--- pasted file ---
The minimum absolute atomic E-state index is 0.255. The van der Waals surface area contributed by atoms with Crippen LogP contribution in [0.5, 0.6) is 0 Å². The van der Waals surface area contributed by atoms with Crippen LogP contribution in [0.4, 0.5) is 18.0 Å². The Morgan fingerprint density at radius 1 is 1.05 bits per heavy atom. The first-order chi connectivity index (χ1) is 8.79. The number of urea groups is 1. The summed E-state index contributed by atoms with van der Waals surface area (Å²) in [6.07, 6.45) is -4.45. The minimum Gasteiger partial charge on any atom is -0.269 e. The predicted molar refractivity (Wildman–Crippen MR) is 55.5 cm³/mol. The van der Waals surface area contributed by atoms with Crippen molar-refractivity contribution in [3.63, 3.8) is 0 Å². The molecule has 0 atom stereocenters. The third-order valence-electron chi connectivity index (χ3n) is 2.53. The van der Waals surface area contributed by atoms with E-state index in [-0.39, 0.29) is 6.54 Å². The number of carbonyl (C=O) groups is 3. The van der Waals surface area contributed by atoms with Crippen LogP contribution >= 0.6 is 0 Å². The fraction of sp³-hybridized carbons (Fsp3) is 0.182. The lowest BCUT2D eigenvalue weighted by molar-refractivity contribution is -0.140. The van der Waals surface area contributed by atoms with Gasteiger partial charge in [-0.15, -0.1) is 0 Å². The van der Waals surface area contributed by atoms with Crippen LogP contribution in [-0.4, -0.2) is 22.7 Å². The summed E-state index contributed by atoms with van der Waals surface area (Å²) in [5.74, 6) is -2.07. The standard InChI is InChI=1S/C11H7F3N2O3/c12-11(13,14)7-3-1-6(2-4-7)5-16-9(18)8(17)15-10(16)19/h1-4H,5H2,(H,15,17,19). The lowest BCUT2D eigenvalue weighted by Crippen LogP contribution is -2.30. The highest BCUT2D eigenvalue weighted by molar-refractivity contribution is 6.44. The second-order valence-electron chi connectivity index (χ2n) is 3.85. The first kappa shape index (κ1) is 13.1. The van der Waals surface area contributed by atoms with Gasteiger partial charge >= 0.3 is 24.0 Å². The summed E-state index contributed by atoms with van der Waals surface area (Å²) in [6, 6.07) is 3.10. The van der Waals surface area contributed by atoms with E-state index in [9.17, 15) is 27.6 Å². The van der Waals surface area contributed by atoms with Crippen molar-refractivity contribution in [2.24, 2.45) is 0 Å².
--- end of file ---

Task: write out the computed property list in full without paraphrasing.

The minimum absolute atomic E-state index is 0.255. The van der Waals surface area contributed by atoms with Crippen LogP contribution in [0.5, 0.6) is 0 Å². The van der Waals surface area contributed by atoms with Crippen LogP contribution in [0.4, 0.5) is 18.0 Å². The Morgan fingerprint density at radius 1 is 1.05 bits per heavy atom. The first-order chi connectivity index (χ1) is 8.79. The number of urea groups is 1. The summed E-state index contributed by atoms with van der Waals surface area (Å²) in [6.07, 6.45) is -4.45. The minimum Gasteiger partial charge on any atom is -0.269 e. The predicted molar refractivity (Wildman–Crippen MR) is 55.5 cm³/mol. The van der Waals surface area contributed by atoms with Crippen molar-refractivity contribution in [3.63, 3.8) is 0 Å². The molecule has 0 atom stereocenters. The third-order valence-electron chi connectivity index (χ3n) is 2.53. The van der Waals surface area contributed by atoms with E-state index in [-0.39, 0.29) is 6.54 Å². The number of carbonyl (C=O) groups is 3. The van der Waals surface area contributed by atoms with Crippen LogP contribution >= 0.6 is 0 Å². The fraction of sp³-hybridized carbons (Fsp3) is 0.182. The lowest BCUT2D eigenvalue weighted by molar-refractivity contribution is -0.140. The van der Waals surface area contributed by atoms with Gasteiger partial charge in [-0.15, -0.1) is 0 Å². The van der Waals surface area contributed by atoms with Crippen LogP contribution in [-0.4, -0.2) is 22.7 Å². The summed E-state index contributed by atoms with van der Waals surface area (Å²) in [5.74, 6) is -2.07. The standard InChI is InChI=1S/C11H7F3N2O3/c12-11(13,14)7-3-1-6(2-4-7)5-16-9(18)8(17)15-10(16)19/h1-4H,5H2,(H,15,17,19). The lowest BCUT2D eigenvalue weighted by Crippen LogP contribution is -2.30. The highest BCUT2D eigenvalue weighted by molar-refractivity contribution is 6.44. The second-order valence-electron chi connectivity index (χ2n) is 3.85. The first kappa shape index (κ1) is 13.1. The van der Waals surface area contributed by atoms with Gasteiger partial charge >= 0.3 is 24.0 Å². The summed E-state index contributed by atoms with van der Waals surface area (Å²) in [6, 6.07) is 3.10. The van der Waals surface area contributed by atoms with E-state index in [9.17, 15) is 27.6 Å². The van der Waals surface area contributed by atoms with Crippen molar-refractivity contribution in [2.24, 2.45) is 0 Å².